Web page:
NEW YORK (CNN/Money) -
Arthur Andersen LLP, which earlier this week called off a global merger with KPMG International, tentatively agreed Thursday to sell part of its tax practice to its U.S. rival Deloitte & Touche.
Andersen said it signed a memorandum of understanding for a significant number of its U.S. tax partners and tax professionals to join Deloitte. Details will be refined during a review period but the deal is expected to close as early as April 30, Andersen said.
Terms of the transaction were not announced. However, the deal could involve as many as 500-to-600 tax partners moving to Deloitte, a source familiar with the situation told CNNfn.
"While our firm will retain appropriate tax expertise in a manner consistent with these reforms, Deloitte will provide a significant number of our people with continuing career opportunities and our clients with continued quality service from recognized and respected professionals," Andersen Managing Partner Larry Gorrell said.
The embattled accounting firm, which is currently fighting a federal indictment for allegedly obstructing justice when it shredded Enron Corp. documents, said the sale is part of reforms called for by former Federal Reserve Chairman Paul Volcker. Volcker chairs an independent board charged with implementing change at Andersen.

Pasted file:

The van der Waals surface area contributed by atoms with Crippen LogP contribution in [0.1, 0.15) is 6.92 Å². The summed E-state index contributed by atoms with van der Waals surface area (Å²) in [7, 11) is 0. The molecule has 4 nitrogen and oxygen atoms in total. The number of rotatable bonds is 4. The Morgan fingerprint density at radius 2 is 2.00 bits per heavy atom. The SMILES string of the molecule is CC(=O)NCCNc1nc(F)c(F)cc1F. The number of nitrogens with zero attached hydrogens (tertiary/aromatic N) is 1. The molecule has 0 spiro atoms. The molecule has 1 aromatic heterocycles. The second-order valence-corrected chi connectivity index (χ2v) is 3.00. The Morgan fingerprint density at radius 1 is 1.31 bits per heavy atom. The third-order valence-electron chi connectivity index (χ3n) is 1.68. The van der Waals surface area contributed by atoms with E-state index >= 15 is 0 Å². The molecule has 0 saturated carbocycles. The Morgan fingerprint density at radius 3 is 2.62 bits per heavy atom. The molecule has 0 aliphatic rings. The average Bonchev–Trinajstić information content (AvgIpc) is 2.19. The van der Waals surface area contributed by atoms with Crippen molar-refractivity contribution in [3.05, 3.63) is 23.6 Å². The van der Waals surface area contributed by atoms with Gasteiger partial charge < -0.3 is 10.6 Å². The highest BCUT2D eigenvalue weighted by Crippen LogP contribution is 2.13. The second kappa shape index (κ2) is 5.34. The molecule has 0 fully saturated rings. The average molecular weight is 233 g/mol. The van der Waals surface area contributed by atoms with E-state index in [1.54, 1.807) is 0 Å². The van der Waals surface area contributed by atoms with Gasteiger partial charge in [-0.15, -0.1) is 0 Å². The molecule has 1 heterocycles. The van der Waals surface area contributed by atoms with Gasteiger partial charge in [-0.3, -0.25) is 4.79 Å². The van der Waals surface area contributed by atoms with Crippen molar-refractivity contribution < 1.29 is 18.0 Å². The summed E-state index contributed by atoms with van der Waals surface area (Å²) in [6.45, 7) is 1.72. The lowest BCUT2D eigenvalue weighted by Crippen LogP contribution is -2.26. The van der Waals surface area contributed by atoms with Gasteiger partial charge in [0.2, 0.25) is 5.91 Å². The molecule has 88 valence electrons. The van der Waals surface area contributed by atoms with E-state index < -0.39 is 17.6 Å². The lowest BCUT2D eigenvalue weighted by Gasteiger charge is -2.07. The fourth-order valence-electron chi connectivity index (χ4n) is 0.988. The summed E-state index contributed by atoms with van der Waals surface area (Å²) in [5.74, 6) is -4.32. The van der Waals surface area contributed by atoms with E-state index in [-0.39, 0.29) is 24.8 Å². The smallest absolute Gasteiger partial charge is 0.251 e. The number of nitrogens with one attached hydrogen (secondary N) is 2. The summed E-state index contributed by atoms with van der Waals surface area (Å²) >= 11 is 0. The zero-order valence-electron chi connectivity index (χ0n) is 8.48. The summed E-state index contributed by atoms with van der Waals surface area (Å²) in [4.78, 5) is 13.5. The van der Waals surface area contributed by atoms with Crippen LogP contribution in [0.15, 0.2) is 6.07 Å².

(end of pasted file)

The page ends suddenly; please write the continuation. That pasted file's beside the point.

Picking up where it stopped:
Last week, Andersen introduced a new transition team that will lead it back to becoming a pure audit firm, as part of the changes called for by Volcker. The former Fed chairman has also recommended that Andersen split off its consulting practice and install a seven-member independent board to take control of Andersen. Volcker would also head that board.
Earlier this week, Andersen called off global merger talks with KPMG International. The proposed deal would have combined the non-U.S. businesses of both firms. Andersen has failed previously to merge or sell all or part of its businesses to rivals Ernst & Young and Deloitte.
The troubled accounting firm is also weighing a possible settlement with the Justice Department. Andersen has lost more than 100 audit clients and more than half came after the March 14 indictment, said Art Bowman, editor of Bowman's Accounting Report.
Andersen said Thursday it would not plead guilty in a courtroom but would consider making a public admission of responsibility for shredding Enron documents.